The ability to express one’s emotions and share them with others is another determinant of health and well-being. Even writing about one’s emotions and feelings, has a positive effect on one’s health and well-being. Dr James Pennebaker at the University of Texas at Austin, is the pioneer who asked people to write about their deepest thoughts and feelings without censoring them, for 20 minutes each day, over three or four days. In one study of college students at a six-month follow-up, he found that their visits to the student health centre dropped by half. In another study, Pennebaker asked a group of executives, who had been laid off from their jobs, to write about their deepest thoughts and feelings surrounding the layoff and how their lives (personal and professional), had been affected. The participants who wrote about their feelings were much more likely to find re-employment in the months following the study than those who were asked to write about their general plans.
Other researchers such as Dr J.M. Smyth and colleagues at State University of New York reported in the prestigious Journal of American Medical Association, 1999, on a group of patients with asthma who showed significant improvements in lung function up to four months after completing a three-day writing exercise, compared to control subjects with identical illness.
After the Holocaust, thousands of Jews who had survived the German death and torture factories moved to America. Writer William Helmreich randomly chose 170 survivors and interviewed them in depth about how they rebuilt their lives. This is described in his book, Against All Odds. He identified a number of the factors that led to successful lives, like social support and optimism. He found an important factor in building a good life was to find meaning in their experience and “interpret their survival in a way to give meaning to the rest of their lives.” Dr Victor Frankl, the well-known psychiatrist and Holocaust survivor, says in his book, Man’s Search for Meaning, “There is nothing in the world, I venture to say, that would so effectively help one to survive even the worst conditions as the knowledge that there is meaning in one’s life.” Numerous scientific studies bear this out. Spiritual practice and religious faith that develops a positive compassionate view of self is one way of finding meaning in a manner that nourishes one’s life, while paths that preach hate and cynicism have a detrimental effect on one’s health and well-being.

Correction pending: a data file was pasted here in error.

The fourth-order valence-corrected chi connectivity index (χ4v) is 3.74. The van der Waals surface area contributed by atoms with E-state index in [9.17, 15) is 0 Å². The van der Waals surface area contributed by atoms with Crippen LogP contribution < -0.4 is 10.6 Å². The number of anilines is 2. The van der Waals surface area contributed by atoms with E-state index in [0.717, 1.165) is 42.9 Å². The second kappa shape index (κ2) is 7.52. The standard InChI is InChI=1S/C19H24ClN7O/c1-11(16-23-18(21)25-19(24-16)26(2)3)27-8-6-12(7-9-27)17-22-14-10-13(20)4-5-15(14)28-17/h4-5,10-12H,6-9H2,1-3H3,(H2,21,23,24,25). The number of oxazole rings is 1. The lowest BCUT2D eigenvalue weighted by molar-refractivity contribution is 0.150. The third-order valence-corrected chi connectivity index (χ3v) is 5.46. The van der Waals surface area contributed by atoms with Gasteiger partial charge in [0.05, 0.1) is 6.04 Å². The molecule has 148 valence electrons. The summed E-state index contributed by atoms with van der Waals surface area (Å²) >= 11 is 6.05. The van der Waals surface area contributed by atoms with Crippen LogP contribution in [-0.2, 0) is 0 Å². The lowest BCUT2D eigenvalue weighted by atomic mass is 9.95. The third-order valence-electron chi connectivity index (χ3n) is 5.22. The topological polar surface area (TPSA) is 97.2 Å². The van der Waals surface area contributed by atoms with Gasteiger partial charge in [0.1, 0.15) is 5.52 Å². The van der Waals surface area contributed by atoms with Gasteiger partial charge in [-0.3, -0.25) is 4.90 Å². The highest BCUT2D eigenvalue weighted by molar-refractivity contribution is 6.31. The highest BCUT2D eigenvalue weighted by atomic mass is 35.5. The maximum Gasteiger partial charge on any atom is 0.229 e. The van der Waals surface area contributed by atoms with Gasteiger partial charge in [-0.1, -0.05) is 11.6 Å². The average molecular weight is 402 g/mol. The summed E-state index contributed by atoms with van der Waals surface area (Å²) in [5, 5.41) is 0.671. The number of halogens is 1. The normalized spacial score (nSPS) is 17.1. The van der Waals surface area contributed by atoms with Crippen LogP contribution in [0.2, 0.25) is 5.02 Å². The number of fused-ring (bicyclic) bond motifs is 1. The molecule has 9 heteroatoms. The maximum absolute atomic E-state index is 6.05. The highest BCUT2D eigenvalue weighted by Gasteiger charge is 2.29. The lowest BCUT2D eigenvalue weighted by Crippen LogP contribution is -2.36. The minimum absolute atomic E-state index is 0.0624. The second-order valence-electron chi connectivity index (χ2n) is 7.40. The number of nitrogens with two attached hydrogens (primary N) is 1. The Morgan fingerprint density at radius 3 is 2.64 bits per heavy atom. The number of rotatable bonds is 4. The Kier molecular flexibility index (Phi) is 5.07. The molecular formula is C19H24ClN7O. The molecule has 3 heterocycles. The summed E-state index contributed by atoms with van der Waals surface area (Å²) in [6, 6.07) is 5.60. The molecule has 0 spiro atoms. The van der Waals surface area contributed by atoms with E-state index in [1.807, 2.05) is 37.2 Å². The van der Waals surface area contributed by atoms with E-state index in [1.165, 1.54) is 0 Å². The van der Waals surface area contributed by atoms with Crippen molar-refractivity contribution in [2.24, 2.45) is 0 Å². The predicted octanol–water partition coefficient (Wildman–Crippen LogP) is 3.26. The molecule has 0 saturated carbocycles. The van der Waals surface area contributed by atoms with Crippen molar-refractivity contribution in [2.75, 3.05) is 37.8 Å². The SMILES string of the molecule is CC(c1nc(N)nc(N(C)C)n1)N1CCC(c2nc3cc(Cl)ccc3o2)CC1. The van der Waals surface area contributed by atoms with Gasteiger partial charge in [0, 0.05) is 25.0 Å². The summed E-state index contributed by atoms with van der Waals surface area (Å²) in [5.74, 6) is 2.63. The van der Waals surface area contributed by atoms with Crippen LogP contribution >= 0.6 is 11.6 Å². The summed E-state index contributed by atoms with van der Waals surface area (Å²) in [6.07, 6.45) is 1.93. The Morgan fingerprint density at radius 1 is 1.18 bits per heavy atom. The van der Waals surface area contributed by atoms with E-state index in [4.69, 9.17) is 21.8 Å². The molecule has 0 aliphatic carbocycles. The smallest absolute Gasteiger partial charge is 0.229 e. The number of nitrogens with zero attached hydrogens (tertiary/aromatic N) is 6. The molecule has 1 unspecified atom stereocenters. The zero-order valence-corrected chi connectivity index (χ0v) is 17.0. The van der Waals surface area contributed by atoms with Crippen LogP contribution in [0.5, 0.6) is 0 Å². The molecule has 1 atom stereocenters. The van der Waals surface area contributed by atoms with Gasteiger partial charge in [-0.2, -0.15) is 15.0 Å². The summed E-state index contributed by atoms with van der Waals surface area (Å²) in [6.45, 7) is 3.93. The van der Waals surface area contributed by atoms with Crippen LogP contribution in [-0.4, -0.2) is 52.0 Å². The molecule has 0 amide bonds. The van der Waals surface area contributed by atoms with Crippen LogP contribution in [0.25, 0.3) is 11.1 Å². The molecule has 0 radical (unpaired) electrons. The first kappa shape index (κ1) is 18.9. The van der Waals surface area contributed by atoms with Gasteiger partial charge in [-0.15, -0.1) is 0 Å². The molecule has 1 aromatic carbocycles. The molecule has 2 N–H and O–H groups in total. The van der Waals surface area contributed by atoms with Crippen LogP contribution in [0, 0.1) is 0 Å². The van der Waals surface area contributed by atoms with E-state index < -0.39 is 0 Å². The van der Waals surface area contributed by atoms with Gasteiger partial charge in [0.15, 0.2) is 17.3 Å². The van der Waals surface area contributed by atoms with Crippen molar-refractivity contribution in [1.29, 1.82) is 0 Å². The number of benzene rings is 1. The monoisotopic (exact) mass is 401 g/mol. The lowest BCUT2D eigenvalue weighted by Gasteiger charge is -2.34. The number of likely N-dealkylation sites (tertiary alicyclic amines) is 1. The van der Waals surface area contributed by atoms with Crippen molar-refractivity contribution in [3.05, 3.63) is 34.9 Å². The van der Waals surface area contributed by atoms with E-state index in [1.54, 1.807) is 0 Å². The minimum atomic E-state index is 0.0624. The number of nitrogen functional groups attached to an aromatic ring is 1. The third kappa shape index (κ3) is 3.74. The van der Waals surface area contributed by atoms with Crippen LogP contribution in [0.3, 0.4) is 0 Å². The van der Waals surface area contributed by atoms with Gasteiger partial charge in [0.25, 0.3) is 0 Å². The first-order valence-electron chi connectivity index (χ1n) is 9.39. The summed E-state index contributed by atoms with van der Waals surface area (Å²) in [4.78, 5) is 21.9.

Dr Dayal Mirchandani, MD, DPM, is a psychiatrist based in Mumbai. He can be contacted on firstname.lastname@example.org